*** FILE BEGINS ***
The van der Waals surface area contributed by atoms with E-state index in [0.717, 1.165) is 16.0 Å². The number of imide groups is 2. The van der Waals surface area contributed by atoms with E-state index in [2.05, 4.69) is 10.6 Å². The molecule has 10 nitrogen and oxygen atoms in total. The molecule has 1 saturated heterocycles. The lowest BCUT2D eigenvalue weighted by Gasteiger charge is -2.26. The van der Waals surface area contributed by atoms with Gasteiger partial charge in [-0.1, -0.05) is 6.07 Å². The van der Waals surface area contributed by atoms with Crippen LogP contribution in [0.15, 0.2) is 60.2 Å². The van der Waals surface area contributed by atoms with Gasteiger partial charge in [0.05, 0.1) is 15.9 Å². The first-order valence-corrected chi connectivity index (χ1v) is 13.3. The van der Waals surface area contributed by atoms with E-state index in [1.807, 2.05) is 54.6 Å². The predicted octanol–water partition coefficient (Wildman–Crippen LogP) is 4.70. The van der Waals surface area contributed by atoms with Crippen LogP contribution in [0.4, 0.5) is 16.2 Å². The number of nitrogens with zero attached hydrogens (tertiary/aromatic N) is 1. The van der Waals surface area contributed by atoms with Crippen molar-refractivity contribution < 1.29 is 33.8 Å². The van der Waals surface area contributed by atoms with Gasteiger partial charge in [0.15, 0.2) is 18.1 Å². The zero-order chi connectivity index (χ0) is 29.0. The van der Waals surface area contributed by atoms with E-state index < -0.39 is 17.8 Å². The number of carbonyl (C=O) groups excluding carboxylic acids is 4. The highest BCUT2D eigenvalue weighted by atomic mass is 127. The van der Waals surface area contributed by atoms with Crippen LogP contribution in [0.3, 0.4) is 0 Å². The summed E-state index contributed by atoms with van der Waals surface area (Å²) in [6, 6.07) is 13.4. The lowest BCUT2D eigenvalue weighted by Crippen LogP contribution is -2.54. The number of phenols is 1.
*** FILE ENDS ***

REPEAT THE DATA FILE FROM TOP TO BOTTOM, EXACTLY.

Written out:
The van der Waals surface area contributed by atoms with E-state index in [0.717, 1.165) is 16.0 Å². The number of imide groups is 2. The van der Waals surface area contributed by atoms with E-state index in [2.05, 4.69) is 10.6 Å². The molecule has 10 nitrogen and oxygen atoms in total. The molecule has 1 saturated heterocycles. The lowest BCUT2D eigenvalue weighted by Gasteiger charge is -2.26. The van der Waals surface area contributed by atoms with Gasteiger partial charge in [-0.1, -0.05) is 6.07 Å². The van der Waals surface area contributed by atoms with Crippen LogP contribution in [0.15, 0.2) is 60.2 Å². The van der Waals surface area contributed by atoms with Gasteiger partial charge in [0.05, 0.1) is 15.9 Å². The first-order valence-corrected chi connectivity index (χ1v) is 13.3. The van der Waals surface area contributed by atoms with E-state index in [1.807, 2.05) is 54.6 Å². The predicted octanol–water partition coefficient (Wildman–Crippen LogP) is 4.70. The van der Waals surface area contributed by atoms with Crippen LogP contribution in [0.4, 0.5) is 16.2 Å². The number of nitrogens with zero attached hydrogens (tertiary/aromatic N) is 1. The van der Waals surface area contributed by atoms with Crippen molar-refractivity contribution < 1.29 is 33.8 Å². The van der Waals surface area contributed by atoms with Gasteiger partial charge in [0.15, 0.2) is 18.1 Å². The zero-order chi connectivity index (χ0) is 29.0. The van der Waals surface area contributed by atoms with E-state index < -0.39 is 17.8 Å². The number of carbonyl (C=O) groups excluding carboxylic acids is 4. The highest BCUT2D eigenvalue weighted by atomic mass is 127. The van der Waals surface area contributed by atoms with Crippen LogP contribution in [0.3, 0.4) is 0 Å². The summed E-state index contributed by atoms with van der Waals surface area (Å²) in [6, 6.07) is 13.4. The lowest BCUT2D eigenvalue weighted by Crippen LogP contribution is -2.54. The number of phenols is 1.